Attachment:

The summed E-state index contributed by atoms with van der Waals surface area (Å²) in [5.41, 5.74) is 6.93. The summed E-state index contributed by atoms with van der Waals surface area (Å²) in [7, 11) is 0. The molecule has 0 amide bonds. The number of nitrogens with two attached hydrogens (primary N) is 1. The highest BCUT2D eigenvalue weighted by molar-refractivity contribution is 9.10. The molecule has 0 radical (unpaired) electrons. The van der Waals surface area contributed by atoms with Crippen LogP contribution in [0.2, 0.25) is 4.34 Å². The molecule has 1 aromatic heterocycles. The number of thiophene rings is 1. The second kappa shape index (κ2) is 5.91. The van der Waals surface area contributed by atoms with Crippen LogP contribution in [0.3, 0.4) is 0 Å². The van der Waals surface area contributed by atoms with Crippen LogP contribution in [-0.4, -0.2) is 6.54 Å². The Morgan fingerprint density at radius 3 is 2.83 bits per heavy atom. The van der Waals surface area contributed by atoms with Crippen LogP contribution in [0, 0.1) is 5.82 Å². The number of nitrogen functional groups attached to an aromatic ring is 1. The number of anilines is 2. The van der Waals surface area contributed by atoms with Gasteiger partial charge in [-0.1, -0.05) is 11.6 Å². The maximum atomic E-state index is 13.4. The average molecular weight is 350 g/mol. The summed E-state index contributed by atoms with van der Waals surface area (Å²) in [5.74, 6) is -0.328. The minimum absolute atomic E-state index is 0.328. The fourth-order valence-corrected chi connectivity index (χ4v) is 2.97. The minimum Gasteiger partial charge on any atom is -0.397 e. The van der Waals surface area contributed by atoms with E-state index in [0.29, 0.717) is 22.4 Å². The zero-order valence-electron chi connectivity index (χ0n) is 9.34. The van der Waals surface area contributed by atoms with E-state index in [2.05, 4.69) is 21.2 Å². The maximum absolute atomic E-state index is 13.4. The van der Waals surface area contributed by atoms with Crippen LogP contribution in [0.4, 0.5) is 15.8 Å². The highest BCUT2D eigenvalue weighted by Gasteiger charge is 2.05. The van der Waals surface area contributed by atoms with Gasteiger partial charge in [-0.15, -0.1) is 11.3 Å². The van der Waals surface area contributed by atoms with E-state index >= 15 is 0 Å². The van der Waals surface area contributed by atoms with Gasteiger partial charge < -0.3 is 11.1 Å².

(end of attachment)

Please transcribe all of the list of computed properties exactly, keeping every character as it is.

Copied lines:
The summed E-state index contributed by atoms with van der Waals surface area (Å²) in [5.41, 5.74) is 6.93. The summed E-state index contributed by atoms with van der Waals surface area (Å²) in [7, 11) is 0. The molecule has 0 amide bonds. The number of nitrogens with two attached hydrogens (primary N) is 1. The highest BCUT2D eigenvalue weighted by molar-refractivity contribution is 9.10. The molecule has 0 radical (unpaired) electrons. The van der Waals surface area contributed by atoms with Crippen LogP contribution in [0.2, 0.25) is 4.34 Å². The molecule has 1 aromatic heterocycles. The number of thiophene rings is 1. The second kappa shape index (κ2) is 5.91. The van der Waals surface area contributed by atoms with Crippen LogP contribution in [0.3, 0.4) is 0 Å². The van der Waals surface area contributed by atoms with Crippen LogP contribution in [-0.4, -0.2) is 6.54 Å². The Morgan fingerprint density at radius 3 is 2.83 bits per heavy atom. The van der Waals surface area contributed by atoms with Crippen LogP contribution in [0, 0.1) is 5.82 Å². The number of nitrogen functional groups attached to an aromatic ring is 1. The number of anilines is 2. The van der Waals surface area contributed by atoms with Gasteiger partial charge in [-0.1, -0.05) is 11.6 Å². The maximum atomic E-state index is 13.4. The average molecular weight is 350 g/mol. The summed E-state index contributed by atoms with van der Waals surface area (Å²) in [5.74, 6) is -0.328. The minimum absolute atomic E-state index is 0.328. The fourth-order valence-corrected chi connectivity index (χ4v) is 2.97. The minimum Gasteiger partial charge on any atom is -0.397 e. The van der Waals surface area contributed by atoms with E-state index in [0.29, 0.717) is 22.4 Å². The zero-order valence-electron chi connectivity index (χ0n) is 9.34. The van der Waals surface area contributed by atoms with E-state index in [2.05, 4.69) is 21.2 Å². The maximum absolute atomic E-state index is 13.4. The van der Waals surface area contributed by atoms with Crippen LogP contribution in [0.4, 0.5) is 15.8 Å². The highest BCUT2D eigenvalue weighted by Gasteiger charge is 2.05. The van der Waals surface area contributed by atoms with Gasteiger partial charge in [-0.15, -0.1) is 11.3 Å². The van der Waals surface area contributed by atoms with E-state index >= 15 is 0 Å². The van der Waals surface area contributed by atoms with Gasteiger partial charge < -0.3 is 11.1 Å².